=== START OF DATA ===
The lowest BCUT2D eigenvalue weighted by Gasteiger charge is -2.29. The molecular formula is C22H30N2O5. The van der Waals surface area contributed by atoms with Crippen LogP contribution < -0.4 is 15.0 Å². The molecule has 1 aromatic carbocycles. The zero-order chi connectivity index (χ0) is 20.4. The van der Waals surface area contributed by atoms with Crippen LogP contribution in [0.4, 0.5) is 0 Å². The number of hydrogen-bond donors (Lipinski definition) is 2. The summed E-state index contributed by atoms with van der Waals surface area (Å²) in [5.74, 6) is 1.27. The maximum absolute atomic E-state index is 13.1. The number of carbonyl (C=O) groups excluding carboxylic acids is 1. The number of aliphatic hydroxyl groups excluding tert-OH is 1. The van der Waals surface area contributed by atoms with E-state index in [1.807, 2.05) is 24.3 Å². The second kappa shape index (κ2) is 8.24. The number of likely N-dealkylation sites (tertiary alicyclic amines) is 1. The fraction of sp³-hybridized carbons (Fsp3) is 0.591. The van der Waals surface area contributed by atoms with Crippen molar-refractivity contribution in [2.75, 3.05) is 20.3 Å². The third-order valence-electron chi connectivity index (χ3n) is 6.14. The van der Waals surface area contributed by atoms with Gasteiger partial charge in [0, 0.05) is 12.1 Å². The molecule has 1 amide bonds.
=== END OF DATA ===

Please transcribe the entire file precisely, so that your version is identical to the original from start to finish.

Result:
The lowest BCUT2D eigenvalue weighted by Gasteiger charge is -2.29. The molecular formula is C22H30N2O5. The van der Waals surface area contributed by atoms with Crippen LogP contribution < -0.4 is 15.0 Å². The molecule has 1 aromatic carbocycles. The zero-order chi connectivity index (χ0) is 20.4. The van der Waals surface area contributed by atoms with Crippen LogP contribution in [0.4, 0.5) is 0 Å². The number of hydrogen-bond donors (Lipinski definition) is 2. The summed E-state index contributed by atoms with van der Waals surface area (Å²) in [5.74, 6) is 1.27. The maximum absolute atomic E-state index is 13.1. The number of carbonyl (C=O) groups excluding carboxylic acids is 1. The number of aliphatic hydroxyl groups excluding tert-OH is 1. The van der Waals surface area contributed by atoms with E-state index in [1.807, 2.05) is 24.3 Å². The second kappa shape index (κ2) is 8.24. The number of likely N-dealkylation sites (tertiary alicyclic amines) is 1. The fraction of sp³-hybridized carbons (Fsp3) is 0.591. The van der Waals surface area contributed by atoms with Crippen molar-refractivity contribution in [2.75, 3.05) is 20.3 Å². The third-order valence-electron chi connectivity index (χ3n) is 6.14. The van der Waals surface area contributed by atoms with Gasteiger partial charge in [0, 0.05) is 12.1 Å². The molecule has 1 amide bonds.